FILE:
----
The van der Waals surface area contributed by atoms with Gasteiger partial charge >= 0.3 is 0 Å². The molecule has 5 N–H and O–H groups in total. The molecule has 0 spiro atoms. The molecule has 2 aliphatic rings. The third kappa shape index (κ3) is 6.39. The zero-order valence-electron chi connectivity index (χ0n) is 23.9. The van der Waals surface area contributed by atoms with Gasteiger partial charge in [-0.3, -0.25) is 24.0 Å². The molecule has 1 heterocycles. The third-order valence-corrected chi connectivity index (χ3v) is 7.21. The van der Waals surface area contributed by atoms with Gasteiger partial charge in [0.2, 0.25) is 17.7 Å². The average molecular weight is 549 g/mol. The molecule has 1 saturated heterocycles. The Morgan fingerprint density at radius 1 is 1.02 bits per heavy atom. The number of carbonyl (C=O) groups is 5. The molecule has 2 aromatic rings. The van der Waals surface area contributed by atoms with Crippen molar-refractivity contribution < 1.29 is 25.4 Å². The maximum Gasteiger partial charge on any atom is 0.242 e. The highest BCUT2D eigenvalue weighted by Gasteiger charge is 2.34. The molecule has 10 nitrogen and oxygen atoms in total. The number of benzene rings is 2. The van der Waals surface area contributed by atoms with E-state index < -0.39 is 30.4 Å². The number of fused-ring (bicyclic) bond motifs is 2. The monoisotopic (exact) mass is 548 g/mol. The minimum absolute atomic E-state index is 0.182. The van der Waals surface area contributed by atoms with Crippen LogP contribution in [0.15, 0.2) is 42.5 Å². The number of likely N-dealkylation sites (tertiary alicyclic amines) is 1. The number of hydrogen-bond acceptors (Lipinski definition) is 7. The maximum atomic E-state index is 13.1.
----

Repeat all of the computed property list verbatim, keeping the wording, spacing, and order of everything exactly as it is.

The van der Waals surface area contributed by atoms with Gasteiger partial charge >= 0.3 is 0 Å². The molecule has 5 N–H and O–H groups in total. The molecule has 0 spiro atoms. The molecule has 2 aliphatic rings. The third kappa shape index (κ3) is 6.39. The zero-order valence-electron chi connectivity index (χ0n) is 23.9. The van der Waals surface area contributed by atoms with Gasteiger partial charge in [-0.3, -0.25) is 24.0 Å². The molecule has 1 heterocycles. The third-order valence-corrected chi connectivity index (χ3v) is 7.21. The van der Waals surface area contributed by atoms with Gasteiger partial charge in [0.2, 0.25) is 17.7 Å². The average molecular weight is 549 g/mol. The molecule has 1 saturated heterocycles. The Morgan fingerprint density at radius 1 is 1.02 bits per heavy atom. The number of carbonyl (C=O) groups is 5. The molecule has 2 aromatic rings. The van der Waals surface area contributed by atoms with Crippen molar-refractivity contribution < 1.29 is 25.4 Å². The maximum Gasteiger partial charge on any atom is 0.242 e. The highest BCUT2D eigenvalue weighted by Gasteiger charge is 2.34. The molecule has 10 nitrogen and oxygen atoms in total. The number of benzene rings is 2. The van der Waals surface area contributed by atoms with E-state index < -0.39 is 30.4 Å². The number of fused-ring (bicyclic) bond motifs is 2. The monoisotopic (exact) mass is 548 g/mol. The minimum absolute atomic E-state index is 0.182. The van der Waals surface area contributed by atoms with Crippen LogP contribution in [0.15, 0.2) is 42.5 Å². The number of likely N-dealkylation sites (tertiary alicyclic amines) is 1. The number of hydrogen-bond acceptors (Lipinski definition) is 7. The maximum atomic E-state index is 13.1.